The U.S. government will take steps next week to limit the export of artificial intelligence (AI) software. The decision by the Trump administration comes at a time when powerful rival nations, such as China, are becoming increasingly dominant in the field. The move is meant to keep certain sensitive technologies from falling into the hands of those nations.
The new rule goes into effect on January 6, 2020, and it will be aimed at certain companies that export geospatial imagery software from the United States. Those companies will be required to apply for a license to export it. The only exception is that a license will not be required to export to Canada.
The new measure was the first of its kind to be finalized by the Commerce Department under a mandate from a 2018 law passed by Congress. That law updated arms controls to include emerging technology.
The new rules will likely have an effect on a growing part of the tech industry. These algorithms are currently being used in order to analyze satellite images of crops, trade patterns and other changes within the economy and environment.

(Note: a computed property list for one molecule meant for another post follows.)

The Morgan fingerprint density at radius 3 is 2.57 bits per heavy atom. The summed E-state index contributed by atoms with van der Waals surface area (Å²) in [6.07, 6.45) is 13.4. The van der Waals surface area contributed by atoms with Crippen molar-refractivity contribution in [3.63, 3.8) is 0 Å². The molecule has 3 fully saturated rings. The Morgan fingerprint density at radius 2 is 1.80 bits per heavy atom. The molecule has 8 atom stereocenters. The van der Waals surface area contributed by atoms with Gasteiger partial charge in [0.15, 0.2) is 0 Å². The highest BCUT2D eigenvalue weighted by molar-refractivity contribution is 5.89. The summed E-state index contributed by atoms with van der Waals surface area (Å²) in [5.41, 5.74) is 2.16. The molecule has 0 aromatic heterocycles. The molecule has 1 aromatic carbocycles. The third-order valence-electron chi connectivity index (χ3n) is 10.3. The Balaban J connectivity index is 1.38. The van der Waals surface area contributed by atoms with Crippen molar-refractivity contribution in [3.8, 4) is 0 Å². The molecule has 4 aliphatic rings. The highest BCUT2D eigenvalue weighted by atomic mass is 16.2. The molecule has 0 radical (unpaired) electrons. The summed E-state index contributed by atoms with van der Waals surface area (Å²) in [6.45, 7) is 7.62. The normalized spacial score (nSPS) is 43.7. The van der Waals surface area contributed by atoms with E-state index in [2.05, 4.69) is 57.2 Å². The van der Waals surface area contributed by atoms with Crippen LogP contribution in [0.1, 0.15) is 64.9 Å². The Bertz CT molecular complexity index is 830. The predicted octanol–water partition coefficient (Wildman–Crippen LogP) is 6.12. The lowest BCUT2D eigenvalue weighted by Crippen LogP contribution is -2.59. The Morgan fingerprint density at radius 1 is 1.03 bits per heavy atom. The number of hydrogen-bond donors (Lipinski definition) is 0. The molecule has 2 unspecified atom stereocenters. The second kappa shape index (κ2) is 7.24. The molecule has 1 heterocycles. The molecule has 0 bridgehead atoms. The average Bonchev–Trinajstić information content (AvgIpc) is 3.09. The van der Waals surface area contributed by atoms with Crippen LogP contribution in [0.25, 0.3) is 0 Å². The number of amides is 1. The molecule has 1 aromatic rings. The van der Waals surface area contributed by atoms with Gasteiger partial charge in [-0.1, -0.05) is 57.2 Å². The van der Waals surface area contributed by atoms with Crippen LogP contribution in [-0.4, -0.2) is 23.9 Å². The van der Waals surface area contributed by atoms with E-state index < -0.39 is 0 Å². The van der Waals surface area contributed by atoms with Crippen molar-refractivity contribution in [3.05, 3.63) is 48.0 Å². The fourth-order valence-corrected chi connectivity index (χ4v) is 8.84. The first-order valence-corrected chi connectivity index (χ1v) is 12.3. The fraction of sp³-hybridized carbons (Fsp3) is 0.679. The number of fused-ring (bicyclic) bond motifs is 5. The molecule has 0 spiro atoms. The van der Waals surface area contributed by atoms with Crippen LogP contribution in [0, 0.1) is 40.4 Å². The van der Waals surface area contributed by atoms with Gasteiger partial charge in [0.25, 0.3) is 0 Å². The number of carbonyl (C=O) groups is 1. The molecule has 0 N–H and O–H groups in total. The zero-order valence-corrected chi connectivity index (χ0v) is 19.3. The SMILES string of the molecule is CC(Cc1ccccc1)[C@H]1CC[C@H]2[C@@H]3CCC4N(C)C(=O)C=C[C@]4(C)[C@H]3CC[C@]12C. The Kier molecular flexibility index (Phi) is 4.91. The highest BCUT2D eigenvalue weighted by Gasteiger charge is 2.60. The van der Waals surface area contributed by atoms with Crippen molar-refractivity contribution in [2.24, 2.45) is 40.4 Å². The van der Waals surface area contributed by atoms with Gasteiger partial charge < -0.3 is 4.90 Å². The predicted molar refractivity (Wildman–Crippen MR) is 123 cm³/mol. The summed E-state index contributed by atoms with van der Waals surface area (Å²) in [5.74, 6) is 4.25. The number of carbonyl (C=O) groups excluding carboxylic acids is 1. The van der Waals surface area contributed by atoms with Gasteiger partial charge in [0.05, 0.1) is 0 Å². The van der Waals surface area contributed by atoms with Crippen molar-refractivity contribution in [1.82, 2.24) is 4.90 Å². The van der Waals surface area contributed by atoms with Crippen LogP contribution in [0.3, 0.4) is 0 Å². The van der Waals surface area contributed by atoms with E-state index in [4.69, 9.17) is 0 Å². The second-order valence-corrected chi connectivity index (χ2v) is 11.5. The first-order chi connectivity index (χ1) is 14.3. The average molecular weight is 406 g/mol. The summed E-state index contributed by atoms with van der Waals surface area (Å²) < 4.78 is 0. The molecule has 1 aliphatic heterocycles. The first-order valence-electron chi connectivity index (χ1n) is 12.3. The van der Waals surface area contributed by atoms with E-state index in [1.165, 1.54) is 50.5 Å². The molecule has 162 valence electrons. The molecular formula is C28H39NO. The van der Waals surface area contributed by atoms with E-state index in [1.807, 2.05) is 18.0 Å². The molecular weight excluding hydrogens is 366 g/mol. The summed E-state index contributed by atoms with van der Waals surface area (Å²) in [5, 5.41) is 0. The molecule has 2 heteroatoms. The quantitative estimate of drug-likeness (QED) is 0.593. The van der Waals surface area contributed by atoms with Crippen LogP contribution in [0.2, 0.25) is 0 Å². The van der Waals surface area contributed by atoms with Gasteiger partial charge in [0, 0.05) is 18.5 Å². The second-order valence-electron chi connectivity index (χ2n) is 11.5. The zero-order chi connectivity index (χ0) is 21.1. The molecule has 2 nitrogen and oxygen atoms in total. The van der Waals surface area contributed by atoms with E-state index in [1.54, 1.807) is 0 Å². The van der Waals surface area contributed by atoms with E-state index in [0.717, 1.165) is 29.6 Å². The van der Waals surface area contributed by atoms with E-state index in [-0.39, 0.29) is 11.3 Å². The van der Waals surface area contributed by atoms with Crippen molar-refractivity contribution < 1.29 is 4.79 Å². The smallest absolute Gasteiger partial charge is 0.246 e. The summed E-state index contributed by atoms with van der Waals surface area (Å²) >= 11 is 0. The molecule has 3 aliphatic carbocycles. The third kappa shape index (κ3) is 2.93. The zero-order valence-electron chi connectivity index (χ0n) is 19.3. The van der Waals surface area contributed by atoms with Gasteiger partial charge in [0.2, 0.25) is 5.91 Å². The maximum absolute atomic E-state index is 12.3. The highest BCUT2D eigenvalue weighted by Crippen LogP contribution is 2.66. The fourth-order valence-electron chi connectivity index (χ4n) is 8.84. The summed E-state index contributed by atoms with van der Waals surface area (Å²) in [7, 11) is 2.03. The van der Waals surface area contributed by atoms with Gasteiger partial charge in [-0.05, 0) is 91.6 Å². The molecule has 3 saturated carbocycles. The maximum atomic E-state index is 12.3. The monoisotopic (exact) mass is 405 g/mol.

Chinese companies are responsible for having exported artificial intelligence surveillance technology to over 60 countries. Some of those countries have dismal human rights records and include Iran, Myanmar, Venezuela, and Zimbabwe.
Within the nation of China itself, the Communist Party is using facial recognition technology systems to target Uighurs and other Muslim minorities located in China’s far western Xinjang region. According to a report released by a U.S. think tank, Beijing has been involved in “authoritarian tech.”
The think tank that released the report was the Carnegie Endowment for International Peace, and they did so after rising concerns of authoritarian regimes using the technology as a way to gain power.